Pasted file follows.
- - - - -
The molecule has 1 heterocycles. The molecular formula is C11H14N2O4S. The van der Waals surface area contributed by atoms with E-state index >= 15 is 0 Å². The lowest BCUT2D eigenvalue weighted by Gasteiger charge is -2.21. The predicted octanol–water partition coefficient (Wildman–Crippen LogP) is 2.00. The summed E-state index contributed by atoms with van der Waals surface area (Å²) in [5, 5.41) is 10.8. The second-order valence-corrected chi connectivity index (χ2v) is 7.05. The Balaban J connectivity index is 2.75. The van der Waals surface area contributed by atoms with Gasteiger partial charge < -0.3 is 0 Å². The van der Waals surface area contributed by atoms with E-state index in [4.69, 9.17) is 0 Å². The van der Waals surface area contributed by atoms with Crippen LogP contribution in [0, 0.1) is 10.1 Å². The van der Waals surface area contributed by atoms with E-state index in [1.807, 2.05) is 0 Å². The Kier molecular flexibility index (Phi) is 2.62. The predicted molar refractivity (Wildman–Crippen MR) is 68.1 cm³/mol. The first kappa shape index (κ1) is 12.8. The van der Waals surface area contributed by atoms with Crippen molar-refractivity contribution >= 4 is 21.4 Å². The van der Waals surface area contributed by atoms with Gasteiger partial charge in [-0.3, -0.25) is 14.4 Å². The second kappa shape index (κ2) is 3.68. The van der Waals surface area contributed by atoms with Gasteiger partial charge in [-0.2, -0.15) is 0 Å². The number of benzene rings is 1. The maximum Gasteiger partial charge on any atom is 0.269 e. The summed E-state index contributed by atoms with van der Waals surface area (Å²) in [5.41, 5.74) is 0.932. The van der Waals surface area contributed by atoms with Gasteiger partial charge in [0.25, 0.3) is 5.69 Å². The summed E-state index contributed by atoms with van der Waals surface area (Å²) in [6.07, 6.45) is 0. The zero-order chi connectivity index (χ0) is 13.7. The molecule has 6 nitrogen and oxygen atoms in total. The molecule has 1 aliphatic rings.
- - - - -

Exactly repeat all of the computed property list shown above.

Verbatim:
The molecule has 1 heterocycles. The molecular formula is C11H14N2O4S. The van der Waals surface area contributed by atoms with E-state index >= 15 is 0 Å². The lowest BCUT2D eigenvalue weighted by Gasteiger charge is -2.21. The predicted octanol–water partition coefficient (Wildman–Crippen LogP) is 2.00. The summed E-state index contributed by atoms with van der Waals surface area (Å²) in [5, 5.41) is 10.8. The second-order valence-corrected chi connectivity index (χ2v) is 7.05. The Balaban J connectivity index is 2.75. The van der Waals surface area contributed by atoms with Gasteiger partial charge < -0.3 is 0 Å². The van der Waals surface area contributed by atoms with E-state index in [4.69, 9.17) is 0 Å². The van der Waals surface area contributed by atoms with Crippen LogP contribution in [0, 0.1) is 10.1 Å². The van der Waals surface area contributed by atoms with E-state index in [1.807, 2.05) is 0 Å². The Kier molecular flexibility index (Phi) is 2.62. The predicted molar refractivity (Wildman–Crippen MR) is 68.1 cm³/mol. The first kappa shape index (κ1) is 12.8. The van der Waals surface area contributed by atoms with Crippen molar-refractivity contribution >= 4 is 21.4 Å². The van der Waals surface area contributed by atoms with Gasteiger partial charge in [-0.3, -0.25) is 14.4 Å². The second kappa shape index (κ2) is 3.68. The van der Waals surface area contributed by atoms with Gasteiger partial charge in [-0.2, -0.15) is 0 Å². The number of benzene rings is 1. The maximum Gasteiger partial charge on any atom is 0.269 e. The summed E-state index contributed by atoms with van der Waals surface area (Å²) in [5.41, 5.74) is 0.932. The van der Waals surface area contributed by atoms with Gasteiger partial charge in [0.25, 0.3) is 5.69 Å². The summed E-state index contributed by atoms with van der Waals surface area (Å²) in [6.07, 6.45) is 0. The zero-order chi connectivity index (χ0) is 13.7. The molecule has 6 nitrogen and oxygen atoms in total. The molecule has 1 aliphatic rings.